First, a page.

Apr 7, 2008

Mutual Funds - FMPs: Don't ignore the risk

FMPs: Don't ignore the risk

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It's that time of the year, when fund houses roll out their FMP (fixed maturity plans) products in response to the attractive yields on corporate bonds. Expectedly, investors view FMPs as a means to clock a higher return at relatively low risk (actually many investors believe there is zero risk in an FMP). While this is mostly true, some points about FMPs are noteworthy.

For the uninitiated, FMPs offer a relatively certain return despite their market-linked nature. They (usually) invest in highly rated securities (like 'AAA' rated corporate bonds) over a defined investment tenure.

From the investor's perspective, FMPs are relatively transparent on two parameters, return and investment tenure, both of which are very critical for the fixed income investor.

FMPs are able to offer a relatively certain return (over a defined tenure) because they have a fairly good idea about the yield on the debt investment at the time of investing. Moreover, they plan to remain invested in the debt investment till maturity.

By doing this, they 'lock the yield'. For this reason mainly, FMPs are a one-time investment opportunity for investors i.e. they are open only at the time of the NFO. And once invested, investors in the FMP can only exit prematurely on paying a heavy exit load (which can be as high as 2 per cent).

A question uppermost in the minds of investors is -- why FMPs launched by several fund houses at the same time have varying yields. To begin with, the yields do not vary by a significant margin. For the same tenure, the yields on debt instruments (with comparable credit ratings) are usually in a range, which is why FMPs of a similar tenure have comparable yields.

However, if you find that yields on a particular FMP are noticeably higher (compared to that of others with a similar tenure), then it's time to look at the portfolio. You can request for the indicative portfolio, which will have a list of proposed debt securities along with the ratings.

If the securities have the highest rating (for instance 'AAA' or equivalent) then you know that the fund manager is not taking on higher risk to give you that extra yield. However, if you see anything less than 'AAA' (or equivalent) then you will have the answer to how the FMP has a higher yield than its peers; it's because the fund manager is taking on credit risk.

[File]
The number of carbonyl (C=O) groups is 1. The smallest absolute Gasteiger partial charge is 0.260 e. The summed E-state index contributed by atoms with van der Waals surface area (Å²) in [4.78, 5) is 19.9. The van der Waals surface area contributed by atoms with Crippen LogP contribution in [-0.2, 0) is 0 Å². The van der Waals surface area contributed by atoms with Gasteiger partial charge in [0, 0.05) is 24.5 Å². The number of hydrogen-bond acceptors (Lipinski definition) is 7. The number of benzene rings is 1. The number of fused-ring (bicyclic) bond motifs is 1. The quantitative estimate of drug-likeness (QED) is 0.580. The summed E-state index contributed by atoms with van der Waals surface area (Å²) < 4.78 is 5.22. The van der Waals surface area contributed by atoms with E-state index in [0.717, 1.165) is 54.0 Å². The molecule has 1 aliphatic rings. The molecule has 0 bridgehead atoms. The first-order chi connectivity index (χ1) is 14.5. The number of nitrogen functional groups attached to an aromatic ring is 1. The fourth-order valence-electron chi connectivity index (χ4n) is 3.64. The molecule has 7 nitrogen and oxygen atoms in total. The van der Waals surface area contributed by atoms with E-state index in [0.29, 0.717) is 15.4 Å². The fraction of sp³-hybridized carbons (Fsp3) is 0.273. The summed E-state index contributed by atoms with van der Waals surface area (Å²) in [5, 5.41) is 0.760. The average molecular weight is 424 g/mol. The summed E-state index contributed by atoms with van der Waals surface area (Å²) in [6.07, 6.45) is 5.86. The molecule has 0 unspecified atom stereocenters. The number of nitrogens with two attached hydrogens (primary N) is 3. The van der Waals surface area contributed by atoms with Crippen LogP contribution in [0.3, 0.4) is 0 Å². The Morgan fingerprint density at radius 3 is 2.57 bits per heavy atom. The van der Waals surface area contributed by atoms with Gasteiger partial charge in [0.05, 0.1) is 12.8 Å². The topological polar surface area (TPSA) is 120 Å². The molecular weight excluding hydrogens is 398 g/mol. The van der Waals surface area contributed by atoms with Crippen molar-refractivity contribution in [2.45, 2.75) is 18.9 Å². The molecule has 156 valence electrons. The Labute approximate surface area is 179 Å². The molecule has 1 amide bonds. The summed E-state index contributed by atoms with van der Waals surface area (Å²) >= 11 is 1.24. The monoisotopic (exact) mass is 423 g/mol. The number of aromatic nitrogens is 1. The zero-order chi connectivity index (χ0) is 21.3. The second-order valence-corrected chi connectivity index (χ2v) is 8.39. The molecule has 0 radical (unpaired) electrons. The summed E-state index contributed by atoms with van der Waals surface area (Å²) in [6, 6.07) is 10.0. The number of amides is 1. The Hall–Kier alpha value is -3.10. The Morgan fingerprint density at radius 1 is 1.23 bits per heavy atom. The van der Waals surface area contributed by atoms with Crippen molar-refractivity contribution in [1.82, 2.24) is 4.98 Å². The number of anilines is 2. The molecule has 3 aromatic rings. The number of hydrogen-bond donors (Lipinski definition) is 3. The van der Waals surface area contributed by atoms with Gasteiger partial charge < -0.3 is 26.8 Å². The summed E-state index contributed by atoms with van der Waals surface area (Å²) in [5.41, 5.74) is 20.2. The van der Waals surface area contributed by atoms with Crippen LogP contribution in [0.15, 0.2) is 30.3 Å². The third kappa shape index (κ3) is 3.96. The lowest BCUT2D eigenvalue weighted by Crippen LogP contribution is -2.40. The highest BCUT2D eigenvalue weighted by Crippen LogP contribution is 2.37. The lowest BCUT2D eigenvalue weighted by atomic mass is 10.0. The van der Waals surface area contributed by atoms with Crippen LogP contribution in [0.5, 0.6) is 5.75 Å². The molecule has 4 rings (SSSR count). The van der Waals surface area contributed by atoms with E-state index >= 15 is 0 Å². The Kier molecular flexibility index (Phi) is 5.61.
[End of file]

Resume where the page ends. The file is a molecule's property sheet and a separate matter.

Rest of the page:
Another risk that investors must factor in before investing in an FMP is the yield, which at best is indicative. Based on the situation in the debt markets, it is possible that the fund manager may not get the opportunity to invest in debt instruments with the yield indicated by him at the time of launching the FMP. Investors would do well to treat the yield for what it is i.e. indicative and factor in the odd deviation.

At this stage investors are probably wondering why FMPs give a negative return intermittently. So long as they are invested in debt instruments with a top-notch credit rating, they are meant to give a positive return (or at least that's what they have been told).

To be sure, despite being invested in the best quality debt instruments, fund managers only take care of the credit risk; they are still exposed to interest rate risk. However, they reduce the interest rate risk by staying invested in the debt portfolio over its tenure.

To that end, fund managers are indifferent to the swings in the NAV (net asset value) because they plan to remain invested in the portfolio till maturity. Since the investor is also expected to remain invested in the FMP till maturity, he should ideally be indifferent to the intermittent volatility (if at all) in the FMP's NAV.

 

Before investing in an FMP:

1) Request for the FMP's indicative portfolio. Look out for debt instruments with less than AAA (or equivalent) rating. In our view, FMPs are ideal for investors who want to generate a competitive return at lower risk. So if the fund manager is taking on credit risk (by investing in lower rated paper), the investment proposition of an FMP loses its appeal and conservative investors must re-consider investing in it.

2) Treat the yield as strictly indicative. While we are not suggesting that the FMP will fail to deliver the return indicated by it at the outset, but given how debt markets work, there is always a chance that the FMP may deviate marginally from its indicative return. As an investor, factor in the variation.

3) Investors must be sure that they intend to stay invested in the FMP until maturity. Only then can they afford to be indifferent to the intermittent volatility in its NAV.

Originally published on Rediff

 

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